One of the oldest cliches in golf is "Drive for show and putt for
dough," but on today's PGA Tour the driver is a critical
offensive weapon. Quail Hollow required long, accurate tee shots,
and David Toms was up to the challenge--until the very end. Toms
bashed his way around the 7,396-yard course, averaging 297.9
yards a pop while tying for second in driving accuracy. His
six-under 66 on Saturday was one of the best rounds on Tour this
year, and on Sunday, Toms continued his aggressive play, not
making a bogey through the first 17 holes. So what happened on
the 18th tee, where he badly fanned his drive, which led to a
quadruple-bogey 8? Toms's swing is all about timing. He perfectly
matches the movement of the club with the coiling and unwinding
of his body. Trying to protect a six-shot lead at 18, Toms made
his most defensive swing of the tournament. Instead of the syrupy
rhythm he had displayed all week, his arms quickened on the
downswing, and with the handle moving well in front of his body,
he hit a big block into the trees. The ensuing sloppiness
shouldn't obscure what was otherwise a week of brilliant
May 18, 2003
TIMING THE SWING starts by centering the club in front of your
body at address. A block like the one toms hit is a result of the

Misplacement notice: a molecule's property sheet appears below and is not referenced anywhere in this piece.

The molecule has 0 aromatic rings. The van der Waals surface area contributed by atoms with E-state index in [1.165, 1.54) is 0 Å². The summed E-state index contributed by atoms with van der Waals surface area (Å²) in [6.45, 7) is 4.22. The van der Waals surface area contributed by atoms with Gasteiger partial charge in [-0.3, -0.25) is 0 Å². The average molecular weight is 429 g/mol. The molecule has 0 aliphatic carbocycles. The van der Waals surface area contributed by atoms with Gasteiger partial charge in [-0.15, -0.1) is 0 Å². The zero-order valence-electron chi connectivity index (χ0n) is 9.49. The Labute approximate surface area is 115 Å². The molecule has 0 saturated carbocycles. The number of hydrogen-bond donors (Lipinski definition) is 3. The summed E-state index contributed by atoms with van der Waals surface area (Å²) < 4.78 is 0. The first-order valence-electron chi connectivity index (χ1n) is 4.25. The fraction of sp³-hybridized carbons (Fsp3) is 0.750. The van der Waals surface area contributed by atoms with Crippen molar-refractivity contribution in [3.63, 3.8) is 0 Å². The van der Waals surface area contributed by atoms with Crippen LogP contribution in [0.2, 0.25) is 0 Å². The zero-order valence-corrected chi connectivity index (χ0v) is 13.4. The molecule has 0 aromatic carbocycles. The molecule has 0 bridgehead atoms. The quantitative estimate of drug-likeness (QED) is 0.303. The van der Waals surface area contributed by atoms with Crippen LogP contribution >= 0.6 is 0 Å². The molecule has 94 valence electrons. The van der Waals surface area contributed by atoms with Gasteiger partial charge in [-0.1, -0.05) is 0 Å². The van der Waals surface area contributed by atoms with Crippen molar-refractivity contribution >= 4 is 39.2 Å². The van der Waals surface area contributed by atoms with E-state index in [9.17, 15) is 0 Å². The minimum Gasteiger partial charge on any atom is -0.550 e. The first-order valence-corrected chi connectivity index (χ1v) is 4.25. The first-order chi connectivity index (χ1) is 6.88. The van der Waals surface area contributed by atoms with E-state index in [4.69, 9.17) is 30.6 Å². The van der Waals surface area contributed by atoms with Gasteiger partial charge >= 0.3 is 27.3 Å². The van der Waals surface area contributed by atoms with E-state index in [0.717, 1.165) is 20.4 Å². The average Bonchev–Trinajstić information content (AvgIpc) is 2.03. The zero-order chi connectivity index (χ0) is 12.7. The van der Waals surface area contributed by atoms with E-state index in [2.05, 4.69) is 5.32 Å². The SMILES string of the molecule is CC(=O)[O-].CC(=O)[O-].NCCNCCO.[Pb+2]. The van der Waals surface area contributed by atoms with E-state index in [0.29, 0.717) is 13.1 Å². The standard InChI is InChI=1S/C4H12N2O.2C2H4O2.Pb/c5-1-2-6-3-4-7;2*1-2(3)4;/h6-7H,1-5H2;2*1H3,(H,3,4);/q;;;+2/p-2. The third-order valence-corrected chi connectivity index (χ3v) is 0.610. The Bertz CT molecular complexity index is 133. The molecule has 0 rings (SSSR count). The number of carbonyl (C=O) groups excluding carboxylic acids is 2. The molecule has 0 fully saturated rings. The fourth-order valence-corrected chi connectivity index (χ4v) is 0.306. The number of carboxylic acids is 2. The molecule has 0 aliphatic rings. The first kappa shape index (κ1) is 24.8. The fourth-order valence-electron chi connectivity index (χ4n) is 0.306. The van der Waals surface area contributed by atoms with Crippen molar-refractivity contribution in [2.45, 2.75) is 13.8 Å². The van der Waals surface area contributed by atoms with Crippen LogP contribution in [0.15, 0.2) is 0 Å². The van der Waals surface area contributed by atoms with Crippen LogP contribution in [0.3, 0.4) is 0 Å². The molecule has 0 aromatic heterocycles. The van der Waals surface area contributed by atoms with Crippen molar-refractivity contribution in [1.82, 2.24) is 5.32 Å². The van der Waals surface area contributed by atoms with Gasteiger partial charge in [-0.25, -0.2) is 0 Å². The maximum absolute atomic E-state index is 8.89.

handle of the club moving forward of its starting position and
away from the body--leaving the club face open (WRONG). Here's a
drill to help your timing. Rest the butt end of the club on your
belt buckle and choke down on the shaft so your arms are in a
naturally extended position (THE DRILL). Make your backswing and
then time your release so the butt of the club returns to the
center of the body at impact (RIGHT).
OUR TOP TEACHER SAYS...
"I've known Tom Watson since he was at Stanford and I was an
Oregon Duck. Early in his career Tom made more putts over 20 feet
than anyone I've ever seen. After his long bout with the yips,
it's nice to see that he's regained some of his old putting
"I can't believe how slow today's pros have become. The PGA
Tour should institute a shot clock, with players given 30 seconds
to hit from the time they reach their ball."
"Every time I see Jim Colbert do that peacock strut I wonder
where he learned it--and if I can still get a lesson."
"A lot of instructors haunt the Tour trying to make a name.
Reputations are made by helping the best players, but they are
the easiest to teach."
"Fans think that Tour players have perfect swings, but they
all have compensating moves."